Immigrant & Refugee Rights Advocates Celebrate Historically High Turnout at the Polls, Demand Every Vote Be Counted

WASHINGTON – As the nation awaits the final results of the 2020 General Elections, the National Partnership for New Americans (NPNA) and its members urging patience from the public as the democratic process plays out, and demanding that every vote is counted so that all of our voices are heard in this watershed election. 

“Free and fair elections are the backbone of our democracy. With the futures of immigrants and refugees at stake, now more than ever we must rally to uphold the rule of law and democratic norms,” said Eva Millona, CEO of the Massachusetts Immigrant and Refugee (MIRA) Coalition, and co-chair of the NPNA Board of Directors. “Every single vote – including all mail-in ballots – must be counted and MIRA along with NPNA,  urges the public’s patience as we allow election officials to do their jobs. This is too important not to get right.” 

Simultaneously, immigrant and refugee rights advocates are celebrating the historic turnout of Latino, immigrant, and New American voters in key battleground states like Arizona, the birthplace of some of the nation’s most extremist anti-immigrant laws. This victory was years in the making, and a testament to power of community organizing and deep power-building efforts at the state level. Approximately 86,131 individuals have naturalized in Arizona since 2014, likely making a significant impact at the polls.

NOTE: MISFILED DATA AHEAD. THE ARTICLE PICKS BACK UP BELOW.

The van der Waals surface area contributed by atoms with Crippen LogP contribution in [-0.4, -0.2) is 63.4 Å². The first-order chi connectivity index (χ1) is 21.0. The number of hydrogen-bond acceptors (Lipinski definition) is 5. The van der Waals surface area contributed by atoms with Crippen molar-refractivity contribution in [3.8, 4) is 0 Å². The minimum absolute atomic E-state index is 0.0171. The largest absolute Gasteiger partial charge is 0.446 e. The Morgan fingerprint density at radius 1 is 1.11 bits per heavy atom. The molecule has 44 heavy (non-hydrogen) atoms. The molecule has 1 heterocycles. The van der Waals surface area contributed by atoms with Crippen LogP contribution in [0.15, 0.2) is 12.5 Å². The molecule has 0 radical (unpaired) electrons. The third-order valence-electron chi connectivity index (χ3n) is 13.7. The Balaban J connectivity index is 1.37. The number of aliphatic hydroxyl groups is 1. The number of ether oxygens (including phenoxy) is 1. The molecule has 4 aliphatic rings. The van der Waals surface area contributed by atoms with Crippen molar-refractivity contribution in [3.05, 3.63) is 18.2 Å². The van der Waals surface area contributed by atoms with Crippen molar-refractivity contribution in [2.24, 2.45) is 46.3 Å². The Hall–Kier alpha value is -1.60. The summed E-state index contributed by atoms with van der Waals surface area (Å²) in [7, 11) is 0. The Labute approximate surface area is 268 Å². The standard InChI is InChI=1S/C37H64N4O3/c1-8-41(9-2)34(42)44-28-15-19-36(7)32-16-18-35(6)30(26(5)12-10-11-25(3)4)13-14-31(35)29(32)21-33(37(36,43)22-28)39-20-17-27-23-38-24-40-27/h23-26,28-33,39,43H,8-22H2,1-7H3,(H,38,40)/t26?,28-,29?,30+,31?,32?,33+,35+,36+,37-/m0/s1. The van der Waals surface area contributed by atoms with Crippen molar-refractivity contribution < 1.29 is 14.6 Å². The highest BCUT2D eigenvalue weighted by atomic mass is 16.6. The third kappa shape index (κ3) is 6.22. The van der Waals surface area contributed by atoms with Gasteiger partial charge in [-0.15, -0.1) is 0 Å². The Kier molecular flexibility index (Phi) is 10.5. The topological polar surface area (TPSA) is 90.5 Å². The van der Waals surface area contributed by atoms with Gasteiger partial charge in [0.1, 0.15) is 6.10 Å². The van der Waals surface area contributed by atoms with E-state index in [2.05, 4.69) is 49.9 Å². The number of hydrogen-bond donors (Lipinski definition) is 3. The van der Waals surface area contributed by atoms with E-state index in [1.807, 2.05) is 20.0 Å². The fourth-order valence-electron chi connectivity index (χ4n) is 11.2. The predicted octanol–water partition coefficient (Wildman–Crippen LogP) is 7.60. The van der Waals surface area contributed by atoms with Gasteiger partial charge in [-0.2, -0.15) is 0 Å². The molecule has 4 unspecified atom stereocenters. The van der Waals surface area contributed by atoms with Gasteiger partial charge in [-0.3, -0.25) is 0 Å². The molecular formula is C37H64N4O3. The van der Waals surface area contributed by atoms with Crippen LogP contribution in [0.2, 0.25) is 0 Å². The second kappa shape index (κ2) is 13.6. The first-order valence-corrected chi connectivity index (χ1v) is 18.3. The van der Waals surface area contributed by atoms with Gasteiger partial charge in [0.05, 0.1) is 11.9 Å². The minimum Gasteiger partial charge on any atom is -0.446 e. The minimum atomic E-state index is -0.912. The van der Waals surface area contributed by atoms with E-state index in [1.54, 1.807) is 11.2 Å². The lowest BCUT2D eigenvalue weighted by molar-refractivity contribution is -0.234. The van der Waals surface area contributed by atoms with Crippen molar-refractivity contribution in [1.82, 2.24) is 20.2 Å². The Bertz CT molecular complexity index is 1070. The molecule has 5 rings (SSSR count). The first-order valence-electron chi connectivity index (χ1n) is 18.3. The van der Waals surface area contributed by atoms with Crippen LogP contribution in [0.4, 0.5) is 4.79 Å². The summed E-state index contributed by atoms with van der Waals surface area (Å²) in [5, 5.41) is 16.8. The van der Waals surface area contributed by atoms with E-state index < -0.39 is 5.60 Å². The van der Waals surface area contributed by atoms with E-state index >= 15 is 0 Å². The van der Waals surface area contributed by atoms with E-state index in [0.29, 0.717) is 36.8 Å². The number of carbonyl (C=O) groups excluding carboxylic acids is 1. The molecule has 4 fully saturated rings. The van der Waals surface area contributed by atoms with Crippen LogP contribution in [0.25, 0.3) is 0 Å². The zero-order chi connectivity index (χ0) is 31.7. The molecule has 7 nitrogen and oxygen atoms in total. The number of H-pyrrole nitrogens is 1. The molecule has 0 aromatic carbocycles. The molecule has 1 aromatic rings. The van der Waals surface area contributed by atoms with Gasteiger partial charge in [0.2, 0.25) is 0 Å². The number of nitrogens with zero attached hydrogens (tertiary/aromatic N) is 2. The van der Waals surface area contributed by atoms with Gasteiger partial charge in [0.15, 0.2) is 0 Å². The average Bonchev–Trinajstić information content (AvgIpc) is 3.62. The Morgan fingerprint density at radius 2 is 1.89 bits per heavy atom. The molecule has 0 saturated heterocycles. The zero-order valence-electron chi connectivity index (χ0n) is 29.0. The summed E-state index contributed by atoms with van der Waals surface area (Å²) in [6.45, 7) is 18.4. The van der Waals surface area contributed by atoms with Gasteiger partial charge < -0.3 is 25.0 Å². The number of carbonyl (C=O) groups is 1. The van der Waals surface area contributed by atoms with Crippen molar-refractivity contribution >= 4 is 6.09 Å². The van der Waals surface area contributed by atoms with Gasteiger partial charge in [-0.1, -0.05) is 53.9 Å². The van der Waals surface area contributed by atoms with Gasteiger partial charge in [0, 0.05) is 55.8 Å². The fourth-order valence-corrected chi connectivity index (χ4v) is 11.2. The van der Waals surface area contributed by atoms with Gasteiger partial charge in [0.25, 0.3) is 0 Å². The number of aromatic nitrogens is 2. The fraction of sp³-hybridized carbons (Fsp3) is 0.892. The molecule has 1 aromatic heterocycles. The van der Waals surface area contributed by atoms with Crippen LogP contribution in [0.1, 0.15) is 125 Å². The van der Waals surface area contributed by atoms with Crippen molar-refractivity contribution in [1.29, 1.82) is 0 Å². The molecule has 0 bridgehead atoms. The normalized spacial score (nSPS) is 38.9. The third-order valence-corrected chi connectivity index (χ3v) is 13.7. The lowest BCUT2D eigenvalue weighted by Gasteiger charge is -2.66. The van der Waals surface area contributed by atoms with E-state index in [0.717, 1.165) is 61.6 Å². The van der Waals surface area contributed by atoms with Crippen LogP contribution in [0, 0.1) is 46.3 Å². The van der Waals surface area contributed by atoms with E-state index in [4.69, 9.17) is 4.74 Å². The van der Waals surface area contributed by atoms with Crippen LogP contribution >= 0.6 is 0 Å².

“We are celebrating our nation’s values of shared democracy which include the right to vote and the right for every vote to be counted. Promize Arizona recognizes the hard work of networks and organizations that have contributed to this historic win in Arizona. And we stand by patiently as results are counted for other parts of the country” said Petra Falcon, executive director of Promise Arizona (PAZ).

“For a democracy that works for all of us, every eligible voter must have their voice heard and vote counted. It is no surprise that given different state laws on when election officials can start counting ballots, the extraordinary circumstances presented by the pandemic, and the systemic attempts by the current administration to disenfranchise voters, it will take some time to ensure that every vote is counted and the process is respected,” said Nicole Melaku, NPNA executive director. “We must remain patient as we allow for the process of democracy to unfold. At the same time, we should celebrate and uplift the turnout of New American voters at the polls as a community, and find strength in the many victories we have secured thus far.”